cupidsbow (cupidsbow) wrote,
cupidsbow
cupidsbow

Books on How To Write

Why are so many books on How To Write so unhelpful? Please tell me I'm not the only person to think this!

I've read a hell of a lot of books on writing over the years, and most of them have been a complete waste of time. I think it's because a lot of them pitch their message all wrong. This is especially true of books on how to write fiction; they often seem to be pitched at novices, but they never get around to talking about specific techniques in enough detail, or with enough examples, to allow a beginner to effectively apply them.

Ironically, many of the books that I did actually find effective as a novice are lost to me now -- I borrowed them from one of the many public or university libraries I've had access to (maybe even through inter-library loan), and didn't realise I'd one day want to re-read them, so I didn't bother to remember the titles or authors. Duh!

The most memorable of these lost books was one on essays, which laid out a method for constructing an essay-style argument that was so logical and easy to follow, and produced such consistently good work, that I'm still using the method today. (Thank you Mystery Writer!)

I have found some useful books, of course, and as I'm currently looking through them with an eye to recommending them to students, I figured I'd share the best with you. If you know of any other gems, I'd love to hear about them, and especially what you found useful about them.

Behind the cut are the favourites I've bought for my personal library. They are the ones I've used and re-used. It's not a definitive list, by any means, but you could do worse than starting with some of these if you've not read any How to Write books before.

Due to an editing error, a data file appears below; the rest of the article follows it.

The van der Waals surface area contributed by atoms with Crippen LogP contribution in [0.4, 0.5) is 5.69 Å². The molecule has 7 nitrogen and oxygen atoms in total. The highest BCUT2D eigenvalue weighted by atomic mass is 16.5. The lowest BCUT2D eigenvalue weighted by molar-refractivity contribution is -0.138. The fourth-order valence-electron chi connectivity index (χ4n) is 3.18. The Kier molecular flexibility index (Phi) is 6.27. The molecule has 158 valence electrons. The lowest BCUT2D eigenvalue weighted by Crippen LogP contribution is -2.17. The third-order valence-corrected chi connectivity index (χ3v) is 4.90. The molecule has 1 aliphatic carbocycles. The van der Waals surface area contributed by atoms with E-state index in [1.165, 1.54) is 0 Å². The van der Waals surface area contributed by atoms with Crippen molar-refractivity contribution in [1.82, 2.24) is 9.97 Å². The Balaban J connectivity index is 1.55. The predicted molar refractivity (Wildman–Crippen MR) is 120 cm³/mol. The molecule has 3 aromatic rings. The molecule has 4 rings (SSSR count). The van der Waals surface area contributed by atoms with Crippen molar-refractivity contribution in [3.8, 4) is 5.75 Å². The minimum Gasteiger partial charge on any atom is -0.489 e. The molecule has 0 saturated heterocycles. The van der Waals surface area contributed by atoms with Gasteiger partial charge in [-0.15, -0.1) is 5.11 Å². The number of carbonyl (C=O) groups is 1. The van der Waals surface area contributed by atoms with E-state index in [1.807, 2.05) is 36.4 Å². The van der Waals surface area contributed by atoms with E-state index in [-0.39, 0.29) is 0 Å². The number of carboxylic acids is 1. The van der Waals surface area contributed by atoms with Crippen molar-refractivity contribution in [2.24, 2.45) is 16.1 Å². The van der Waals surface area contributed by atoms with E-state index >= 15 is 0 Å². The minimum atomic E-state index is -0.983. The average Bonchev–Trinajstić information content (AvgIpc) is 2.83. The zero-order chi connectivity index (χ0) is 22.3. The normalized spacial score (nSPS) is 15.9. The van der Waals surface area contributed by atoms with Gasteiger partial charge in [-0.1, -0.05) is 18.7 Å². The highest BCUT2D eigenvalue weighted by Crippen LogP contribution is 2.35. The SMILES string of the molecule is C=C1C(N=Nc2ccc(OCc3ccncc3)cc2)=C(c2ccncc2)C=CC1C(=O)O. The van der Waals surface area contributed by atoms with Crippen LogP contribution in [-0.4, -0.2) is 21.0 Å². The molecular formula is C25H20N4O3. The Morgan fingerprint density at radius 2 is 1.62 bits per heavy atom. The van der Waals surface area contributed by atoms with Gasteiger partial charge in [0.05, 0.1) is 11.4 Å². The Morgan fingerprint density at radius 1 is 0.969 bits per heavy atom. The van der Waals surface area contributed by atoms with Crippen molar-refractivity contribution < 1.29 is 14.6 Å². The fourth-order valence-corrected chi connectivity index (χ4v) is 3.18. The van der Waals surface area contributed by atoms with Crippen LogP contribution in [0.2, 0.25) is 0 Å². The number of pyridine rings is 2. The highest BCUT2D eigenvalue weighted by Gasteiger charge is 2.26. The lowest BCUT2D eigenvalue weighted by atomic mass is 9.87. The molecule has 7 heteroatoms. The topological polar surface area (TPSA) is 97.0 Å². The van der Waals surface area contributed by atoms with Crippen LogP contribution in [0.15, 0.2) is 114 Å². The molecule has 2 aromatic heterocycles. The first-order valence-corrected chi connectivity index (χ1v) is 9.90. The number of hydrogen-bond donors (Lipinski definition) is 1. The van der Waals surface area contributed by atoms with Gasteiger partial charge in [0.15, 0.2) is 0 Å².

On Writing Fiction

  • Story by Robert McKee
    The number-one most useful book on writing fiction I've ever read. It's designed for scriptwriters, but I think it works for any fictional form, largely due to the way it analyses how a writer intertwines story and theme in order to create powerful emotions in the reader/viewer. McKee has written a very accessible take on theory, illustrated it with fascinating diagrams, lots of examples, and best of all, practical advice on how to get started on putting your ideas into the framework of the classic story structure. Fantastic!

  • Writer: A Working Guide for New Writers by Graeme Kinross-Smith
    I'm not entirely sold on this book as a whole -- it was too simple for me by the time I found it -- but I have used some of the many exercises in class, and they've worked well. It also gives a decent overview of the different fictional forms, considers some of the practical issues of submission and industry standards in Australia, is illustrated with a good number of examples, and has a substantial bibliography to allow for further reading.


The next three are books I haven't finished reading yet, as I've only just acquired them, but they are all shaping up to be useful.

  • The Seven Basic Plots by Christopher Booker
    This is an exhaustive, well-researched overview of the links between genre and story form. There are lots of examples given, ranging from fairy tales to more recent touchstone stories (such as Star Wars). From what I've read so far, I think this book will be useful as a way of thinking about how generic expectations can be more effectively deployed (or turned on their head) in order to woo a reader.

  • How to Write a Damn Good Novel by James N. Frey